While the AKP has been remarkably sensitive to solving some of the nation’s minority issues, it has been remarkably insensitive to solving others. This is particularly true when it comes to minority groups that have aligned with the political opposition. The largest of these groups is the Alevi, a religious group more closely related to the Shia branch of Islam and long persecuted by Sunni Muslims under both the Ottoman Empire and the Republic of Turkey. Estimates as to the number of Alevi in Turkey range widely because surveyors believe many of the faith are unwilling to openly divulge their beliefs out of a fear of retribution. Some estimates are as high as 40 percent of Turkey’s 80 million inhabitants, while others are as low as 10 percent.
While the government supports the mosques and pays the salaries of the imams of the nation’s Sunni majority, it has refused equal status to the Alevi. More problematic is the generalized feeling that the AKP government has deliberately fanned the bigotry and hatred toward the Alevi that is present in certain parts of the Sunni community. In the 1500s there were full-scale programs against the Alevi that resulted in the deaths of tens of thousands of the followers, who at that time represented half or more of the population of Anatolia. As recently as 1993 a gathering of Alevis at a hotel in the city of Sivas, Turkey, was attacked; the hotel burned and 37 Alevis were killed. This followed an attack in 1978 in which more than 100 Alevis died.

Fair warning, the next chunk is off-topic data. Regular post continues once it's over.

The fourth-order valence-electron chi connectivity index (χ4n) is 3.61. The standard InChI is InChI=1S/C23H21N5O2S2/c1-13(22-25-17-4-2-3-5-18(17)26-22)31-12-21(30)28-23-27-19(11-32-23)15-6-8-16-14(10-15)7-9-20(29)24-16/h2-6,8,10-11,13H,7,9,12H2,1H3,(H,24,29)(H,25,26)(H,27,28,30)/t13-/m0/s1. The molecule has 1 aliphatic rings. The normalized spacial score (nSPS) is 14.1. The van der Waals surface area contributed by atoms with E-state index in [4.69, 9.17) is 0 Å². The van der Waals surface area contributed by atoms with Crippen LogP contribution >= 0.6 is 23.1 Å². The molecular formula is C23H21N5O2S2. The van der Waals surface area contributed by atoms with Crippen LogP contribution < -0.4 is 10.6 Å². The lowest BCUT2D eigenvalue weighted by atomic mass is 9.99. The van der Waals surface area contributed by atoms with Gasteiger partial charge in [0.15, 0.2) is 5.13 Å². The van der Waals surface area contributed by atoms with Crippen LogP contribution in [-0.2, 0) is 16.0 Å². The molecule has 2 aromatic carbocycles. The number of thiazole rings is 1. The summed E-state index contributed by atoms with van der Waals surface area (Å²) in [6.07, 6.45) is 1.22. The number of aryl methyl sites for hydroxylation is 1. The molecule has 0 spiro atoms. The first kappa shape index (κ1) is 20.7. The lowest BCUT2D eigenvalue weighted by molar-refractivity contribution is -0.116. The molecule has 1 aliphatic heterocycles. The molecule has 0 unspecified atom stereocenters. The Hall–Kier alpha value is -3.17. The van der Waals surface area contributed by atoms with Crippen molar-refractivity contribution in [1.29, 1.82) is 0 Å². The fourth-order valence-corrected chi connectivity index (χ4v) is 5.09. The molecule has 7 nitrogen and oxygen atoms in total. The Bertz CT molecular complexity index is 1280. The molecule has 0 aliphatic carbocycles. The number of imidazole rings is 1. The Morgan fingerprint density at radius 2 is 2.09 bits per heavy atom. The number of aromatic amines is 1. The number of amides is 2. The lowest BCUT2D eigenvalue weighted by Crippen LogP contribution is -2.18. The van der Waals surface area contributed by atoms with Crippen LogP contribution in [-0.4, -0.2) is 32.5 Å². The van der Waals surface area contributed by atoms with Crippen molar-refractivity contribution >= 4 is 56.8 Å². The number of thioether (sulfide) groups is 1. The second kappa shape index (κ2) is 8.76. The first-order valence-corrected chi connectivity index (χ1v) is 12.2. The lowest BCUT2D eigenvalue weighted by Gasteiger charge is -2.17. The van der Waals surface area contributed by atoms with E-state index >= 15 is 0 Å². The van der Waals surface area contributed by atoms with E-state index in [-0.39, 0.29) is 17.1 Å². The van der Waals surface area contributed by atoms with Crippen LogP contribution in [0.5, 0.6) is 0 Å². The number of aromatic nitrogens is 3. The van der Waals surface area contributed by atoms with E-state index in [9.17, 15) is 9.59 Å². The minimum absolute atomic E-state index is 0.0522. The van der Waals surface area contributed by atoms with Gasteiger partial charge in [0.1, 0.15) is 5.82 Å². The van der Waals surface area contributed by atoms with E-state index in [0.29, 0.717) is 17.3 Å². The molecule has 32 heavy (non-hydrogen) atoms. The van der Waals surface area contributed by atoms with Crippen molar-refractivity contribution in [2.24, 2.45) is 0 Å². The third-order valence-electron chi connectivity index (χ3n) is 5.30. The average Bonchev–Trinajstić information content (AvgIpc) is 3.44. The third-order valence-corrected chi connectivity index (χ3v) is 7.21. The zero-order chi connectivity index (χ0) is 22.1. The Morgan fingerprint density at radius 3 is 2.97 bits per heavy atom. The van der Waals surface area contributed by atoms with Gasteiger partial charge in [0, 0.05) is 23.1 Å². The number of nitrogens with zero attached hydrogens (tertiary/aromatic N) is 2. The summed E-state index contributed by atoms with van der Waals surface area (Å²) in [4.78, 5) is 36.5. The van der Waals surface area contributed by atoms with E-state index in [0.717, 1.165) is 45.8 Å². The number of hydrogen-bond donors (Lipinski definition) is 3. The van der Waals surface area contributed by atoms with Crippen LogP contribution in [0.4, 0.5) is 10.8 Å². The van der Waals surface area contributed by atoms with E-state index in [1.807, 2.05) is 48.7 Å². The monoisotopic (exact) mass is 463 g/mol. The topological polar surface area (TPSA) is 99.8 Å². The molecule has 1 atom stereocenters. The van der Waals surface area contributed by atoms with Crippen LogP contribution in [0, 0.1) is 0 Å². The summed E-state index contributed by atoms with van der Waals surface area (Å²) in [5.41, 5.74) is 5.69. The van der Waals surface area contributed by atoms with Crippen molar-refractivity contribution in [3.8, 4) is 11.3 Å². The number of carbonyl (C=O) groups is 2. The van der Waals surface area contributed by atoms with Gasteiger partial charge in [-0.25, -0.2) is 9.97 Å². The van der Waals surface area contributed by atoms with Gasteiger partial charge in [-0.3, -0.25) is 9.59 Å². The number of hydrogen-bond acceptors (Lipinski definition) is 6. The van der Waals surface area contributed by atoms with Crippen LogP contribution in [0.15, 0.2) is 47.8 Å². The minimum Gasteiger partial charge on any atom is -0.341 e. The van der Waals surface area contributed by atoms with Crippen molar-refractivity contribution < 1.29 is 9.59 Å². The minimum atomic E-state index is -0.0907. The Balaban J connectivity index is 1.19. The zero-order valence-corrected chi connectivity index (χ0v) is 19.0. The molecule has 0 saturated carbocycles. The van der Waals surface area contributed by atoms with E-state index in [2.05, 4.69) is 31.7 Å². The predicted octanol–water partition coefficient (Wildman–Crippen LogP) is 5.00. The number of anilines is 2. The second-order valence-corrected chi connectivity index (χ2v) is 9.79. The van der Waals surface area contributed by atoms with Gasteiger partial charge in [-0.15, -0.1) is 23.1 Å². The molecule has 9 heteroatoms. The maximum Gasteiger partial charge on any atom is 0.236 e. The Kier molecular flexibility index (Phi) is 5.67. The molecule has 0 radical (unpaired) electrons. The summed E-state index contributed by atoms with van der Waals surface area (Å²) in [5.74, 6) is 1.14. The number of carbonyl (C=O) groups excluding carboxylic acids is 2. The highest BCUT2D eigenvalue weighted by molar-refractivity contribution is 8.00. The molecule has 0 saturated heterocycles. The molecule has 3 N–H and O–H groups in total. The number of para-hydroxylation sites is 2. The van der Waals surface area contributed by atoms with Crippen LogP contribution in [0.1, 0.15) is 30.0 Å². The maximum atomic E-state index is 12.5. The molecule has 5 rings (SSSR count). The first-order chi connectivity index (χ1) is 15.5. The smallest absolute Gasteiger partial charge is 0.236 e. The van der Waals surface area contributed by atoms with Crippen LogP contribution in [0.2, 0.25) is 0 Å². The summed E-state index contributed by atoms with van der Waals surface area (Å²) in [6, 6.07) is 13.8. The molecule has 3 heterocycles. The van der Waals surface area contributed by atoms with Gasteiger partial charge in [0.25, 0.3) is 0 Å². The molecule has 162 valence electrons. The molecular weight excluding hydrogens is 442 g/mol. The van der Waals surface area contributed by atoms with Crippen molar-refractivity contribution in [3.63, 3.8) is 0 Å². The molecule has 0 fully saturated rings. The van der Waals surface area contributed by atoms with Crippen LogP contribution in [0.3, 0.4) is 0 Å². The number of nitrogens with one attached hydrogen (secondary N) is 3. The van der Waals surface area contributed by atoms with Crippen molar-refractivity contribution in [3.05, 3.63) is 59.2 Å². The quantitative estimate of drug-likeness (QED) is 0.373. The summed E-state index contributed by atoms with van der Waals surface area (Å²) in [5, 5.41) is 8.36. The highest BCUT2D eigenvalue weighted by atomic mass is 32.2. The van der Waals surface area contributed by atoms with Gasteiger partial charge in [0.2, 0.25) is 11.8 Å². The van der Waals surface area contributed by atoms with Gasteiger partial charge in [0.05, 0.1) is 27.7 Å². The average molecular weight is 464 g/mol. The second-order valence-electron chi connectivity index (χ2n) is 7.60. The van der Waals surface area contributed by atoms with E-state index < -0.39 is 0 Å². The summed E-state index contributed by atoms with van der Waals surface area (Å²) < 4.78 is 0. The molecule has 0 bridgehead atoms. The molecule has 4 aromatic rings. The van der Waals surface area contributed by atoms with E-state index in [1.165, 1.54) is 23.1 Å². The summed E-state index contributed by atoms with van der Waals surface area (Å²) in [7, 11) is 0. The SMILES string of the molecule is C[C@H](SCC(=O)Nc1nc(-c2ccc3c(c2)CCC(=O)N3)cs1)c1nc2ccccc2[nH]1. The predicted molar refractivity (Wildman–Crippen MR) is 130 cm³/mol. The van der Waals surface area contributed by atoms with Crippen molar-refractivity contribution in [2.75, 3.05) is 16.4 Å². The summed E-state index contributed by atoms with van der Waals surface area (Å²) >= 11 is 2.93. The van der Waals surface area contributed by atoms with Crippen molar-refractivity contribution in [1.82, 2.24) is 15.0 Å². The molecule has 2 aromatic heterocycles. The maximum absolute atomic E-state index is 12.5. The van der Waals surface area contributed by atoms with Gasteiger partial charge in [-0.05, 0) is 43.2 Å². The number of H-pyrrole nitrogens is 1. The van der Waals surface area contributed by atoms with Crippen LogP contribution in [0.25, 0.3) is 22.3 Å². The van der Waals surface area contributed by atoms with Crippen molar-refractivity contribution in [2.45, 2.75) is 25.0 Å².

Inexplicably, Prime Minister Erdoğan and his party have not only dragged their feet on securing legal rights and protections for the Alevi, but they also recently announced that they will name the planned third bridge in Istanbul crossing the Bosporus strait from Europe to Asia after Yavuz Sultan Selim, known as “Selim the Grim,” who is widely credited with the mass killings of the Alevis in the 16th century.
Although the Alevi issue is not frequently mentioned in U.S. or European coverage of the confrontation at Taksim Square, the Erdoğan government’s insensitivity regarding the naming of the bridge is seen as closely related to the government’s insensitivity exhibited in failing to seek community input and consensus on the future of one of the few remaining green spaces in central Istanbul.